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Story to Forget


Rusty Broadspear

The Intro

A planned evening, with drinks in the garden of an olde worlde pub,
By a lake, in the heart of the English countryside.
The sun still has a way to go, the gnats are flying,
The lake is still, yachts gently duck and bob.
The sweet scent of nature
Mingled with the aroma of English real ale.
Aside from the two couples, (as cast),
Maybe a dozen, mostly younger people, shared the patio.

The Cast

The point of the discussion became rather blunted.
Harry and Jack talked 'car disembowelment'.
Sybil and Hester talked of local shops and their decline.
Prior to this, loose plans were laid, to share a winter holiday.
Truth is, Harry couldn't abide Jack's worst half, Hester.
Jack couldn't think of Sybil without a saddle and whip.
Sybil thought Hester's red hair matched her poisonous mind.
Hester thought Sybil's insincerity could be far less blatant.
Harry and Jack were OK mates, since childhood.

The Evening

With tray of drinks balanced on the palm of one hand,
Jack stepped nimbly through the french doors on to the patio.
"Drinks for the Princesses and ale for the court jesters!"
The evening imperceptibly became frivolous with undertones.
By now, Harry and Jack virtually sat at an adjacent table,
Talking of what they remembered of life in the Sixties.
A wet dog, wandered between tables and under chairs,
Looking for scraps or sweet whiffs.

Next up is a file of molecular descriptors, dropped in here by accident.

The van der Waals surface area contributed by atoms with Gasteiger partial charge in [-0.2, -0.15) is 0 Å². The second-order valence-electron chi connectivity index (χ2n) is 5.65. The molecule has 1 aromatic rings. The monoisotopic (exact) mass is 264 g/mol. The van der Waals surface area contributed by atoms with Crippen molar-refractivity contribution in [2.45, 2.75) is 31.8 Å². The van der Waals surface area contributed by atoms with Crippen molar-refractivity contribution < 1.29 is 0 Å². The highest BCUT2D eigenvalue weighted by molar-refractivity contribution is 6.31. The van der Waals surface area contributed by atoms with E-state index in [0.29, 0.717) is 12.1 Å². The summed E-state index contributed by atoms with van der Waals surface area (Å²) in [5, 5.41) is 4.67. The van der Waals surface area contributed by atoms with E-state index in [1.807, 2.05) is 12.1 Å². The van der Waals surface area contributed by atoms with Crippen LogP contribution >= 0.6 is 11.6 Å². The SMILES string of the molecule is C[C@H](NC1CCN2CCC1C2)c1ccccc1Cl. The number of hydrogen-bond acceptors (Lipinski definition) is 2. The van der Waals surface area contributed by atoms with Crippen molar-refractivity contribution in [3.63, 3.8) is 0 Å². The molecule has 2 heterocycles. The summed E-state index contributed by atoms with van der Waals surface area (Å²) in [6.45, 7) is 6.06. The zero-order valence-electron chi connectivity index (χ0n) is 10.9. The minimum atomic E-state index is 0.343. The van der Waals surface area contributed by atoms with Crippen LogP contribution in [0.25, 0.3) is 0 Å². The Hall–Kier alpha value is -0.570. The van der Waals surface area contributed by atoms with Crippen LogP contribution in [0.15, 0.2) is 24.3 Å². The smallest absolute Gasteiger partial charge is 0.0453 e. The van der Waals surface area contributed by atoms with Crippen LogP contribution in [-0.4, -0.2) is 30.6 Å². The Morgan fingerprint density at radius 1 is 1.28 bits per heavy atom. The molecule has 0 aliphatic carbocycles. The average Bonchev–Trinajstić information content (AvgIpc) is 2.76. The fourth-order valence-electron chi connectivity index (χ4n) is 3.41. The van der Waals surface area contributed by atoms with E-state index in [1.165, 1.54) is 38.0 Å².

Between Hester and Sybil, the dog shook, as dogs do,
Starting at the head, then snaking all the way down to the tail end.
In shock, Sybils arm, (the arm with a full drink at the end),
Flew involuntary into the air.
Sweet, amber, bubbly fluid leapt from the glass,
As if Sybil had conjured up a mini lake serpent.
The lake serpent made straight for Hester's face,
As if to bite it right off.
As Hester abrubtly stood, her chair crashed into the table behind.
Her right foot stomped down hard on the mutt's tail.
The pub dingo released a howl and headed swiftly for the lake,
On the way, knocking four youngsters to the concrete.
Their raucous fun-filled evening, was now stunned silence.
Harry and Jack laughed 'til their bodies ached,
Containment was not an option.
They reeled to the bar, ordered more ale,
No fancy drinks this time.

Moments later two taxi drivers appeared,
Calling for Jack and Harry.
Jack and Harry, mouths full of ale,
Locked eyes, silently shared the humour of the moment,
Then once again burst into rib aching laughter,
Spraying ale like two aging fountains.
They'd all shared a taxi to the pub,
Now Hester and Sybil had made other arrangements
For the journey home.
"So, where shall we all go this winter?" asked Jack.
"Where ever you like Jack,
But we leave those two behind."

The Moral

There isn't a moral.
Maybe a little could be said about blokeship
And wenchship.
This story, re-enacts throughout the world,
Throughout the years.
Petty, unimportant, trivial..................

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